REVIEWS OF ALL CURRENTLY RUNNING NY SHOWS
ADVERTISING AT CURTAINUP
BOOKS and CDs
See links at top of our Main PageQUOTES
LETTERS TO EDITOR
FILM & TV
A CurtainUp New Jersey Review
A Song at Twilight
It was produced as a double bill in both London (with Coward playing the lead) and opened in New York in 1974 soon after his death, under the umbrella title Suite in Two Keys, A Song at Twilight was originally preceded by a short one-act play Come into the Garden, Maude .
Funny and sad with possibly autobiographical references, A Song at Twilight stands securely alone in a fine and most welcome production that opens the new season at the Shakespeare Theatre of New Jersey. As is often true of most Coward's plays there is in A Song at Twilight a commendable attempt to balance fluff with substance. And when deftly performed and handsomely staged, it becomes like one of the play's major props, a bittersweet toast with chilled pink champagne.
But the elegance of the private suite in a Swiss Hotel (as beautifully designed by Brittany Vasta) only covers the soiled linen that is about to be exposed. It may be the old story of how the past inevitably comes back to haunt you, but with Coward and a terrific cast performing under the graceful direction of Paul Mullins, what could be and is predictable is served with charm and worldliness.
Twenty-one year STNJ veteran Edmond Genest is splendid as the suave, but also aging and sickly author with a well kept secret, or so he thinks. And with the director's gentle touch and Coward's words to guide him, Genest appears t be having great fun finessing his character Hugo Latymer's caustic wit around the writer's reluctance to publicly reveal his homosexual past.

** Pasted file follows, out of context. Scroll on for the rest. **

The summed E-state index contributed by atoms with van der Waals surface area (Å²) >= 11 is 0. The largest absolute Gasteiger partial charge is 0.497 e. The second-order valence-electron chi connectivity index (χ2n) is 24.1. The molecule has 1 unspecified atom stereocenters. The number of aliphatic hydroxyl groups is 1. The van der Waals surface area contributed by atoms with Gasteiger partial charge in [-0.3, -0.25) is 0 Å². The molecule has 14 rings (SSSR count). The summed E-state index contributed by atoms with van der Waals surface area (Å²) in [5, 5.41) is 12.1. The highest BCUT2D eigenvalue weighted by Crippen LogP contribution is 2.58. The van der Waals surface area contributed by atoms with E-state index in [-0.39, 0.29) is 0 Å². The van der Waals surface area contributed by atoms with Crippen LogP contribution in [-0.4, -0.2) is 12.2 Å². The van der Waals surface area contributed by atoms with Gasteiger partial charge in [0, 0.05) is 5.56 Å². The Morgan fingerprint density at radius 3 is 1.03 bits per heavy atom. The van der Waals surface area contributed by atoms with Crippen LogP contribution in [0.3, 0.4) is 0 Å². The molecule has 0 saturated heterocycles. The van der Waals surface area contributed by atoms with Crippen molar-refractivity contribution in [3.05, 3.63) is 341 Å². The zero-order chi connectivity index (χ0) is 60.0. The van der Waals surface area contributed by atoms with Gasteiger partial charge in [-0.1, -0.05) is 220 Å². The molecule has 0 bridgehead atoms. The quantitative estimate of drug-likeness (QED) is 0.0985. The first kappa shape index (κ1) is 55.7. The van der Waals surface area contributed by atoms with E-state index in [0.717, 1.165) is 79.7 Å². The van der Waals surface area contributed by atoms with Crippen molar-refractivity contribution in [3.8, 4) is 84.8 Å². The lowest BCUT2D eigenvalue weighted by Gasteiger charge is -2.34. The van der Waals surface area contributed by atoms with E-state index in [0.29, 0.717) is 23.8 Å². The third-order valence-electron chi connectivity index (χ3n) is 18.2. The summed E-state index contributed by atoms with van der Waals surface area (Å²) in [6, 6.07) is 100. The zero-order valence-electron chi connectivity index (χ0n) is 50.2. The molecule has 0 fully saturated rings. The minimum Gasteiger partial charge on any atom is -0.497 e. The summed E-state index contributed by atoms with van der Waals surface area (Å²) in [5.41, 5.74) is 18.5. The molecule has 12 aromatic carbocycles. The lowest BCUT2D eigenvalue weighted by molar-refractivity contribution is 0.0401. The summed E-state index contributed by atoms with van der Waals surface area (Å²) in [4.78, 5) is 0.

Shocked by a former's mistress's disclosure that she has letters from him to his former male lover and secretary, the writer is surprised to discover that he really has no secrets, especially from Hilde, his German wife. She is played with a perfectly clipped accent and warmly stoic presence by Alison Weller. But it is for Laila Robins, as Carlotta, the glamorous and highly motivated woman in his past, to light up the suite with her unsettling disclosure.
Laila is simply dazzling dressed to kill in a stunning yellow cocktail dress and sparkling shoes (brava to costume designer Nikki Delhommenger). She makes it impossible to take your eyes off of her as she surveys the posh territory and slithers around its obstacles including her prey. Watching Robins and Genest seated downstage and consume a complete dinner from caviar to green salad through a steak while exchanging bristling bon mots is a howl and a highlight.
If Hugo's predicament never becomes maudlin or allowed to lapse into tragedy it is because Coward's gift for gab just would not allow it. What is allowed somewhat tongue-in-cheekily is a young, good-looking butler of international pedigree (Ben Houghton) who not only serves the drinks and the meal but plays a couple of Coward's songs on the grand piano. "And he sings too," Carlotta says in a whispered aside to the audience. It's always a grand night for singing for some bitters and bubbly with Sir Noel.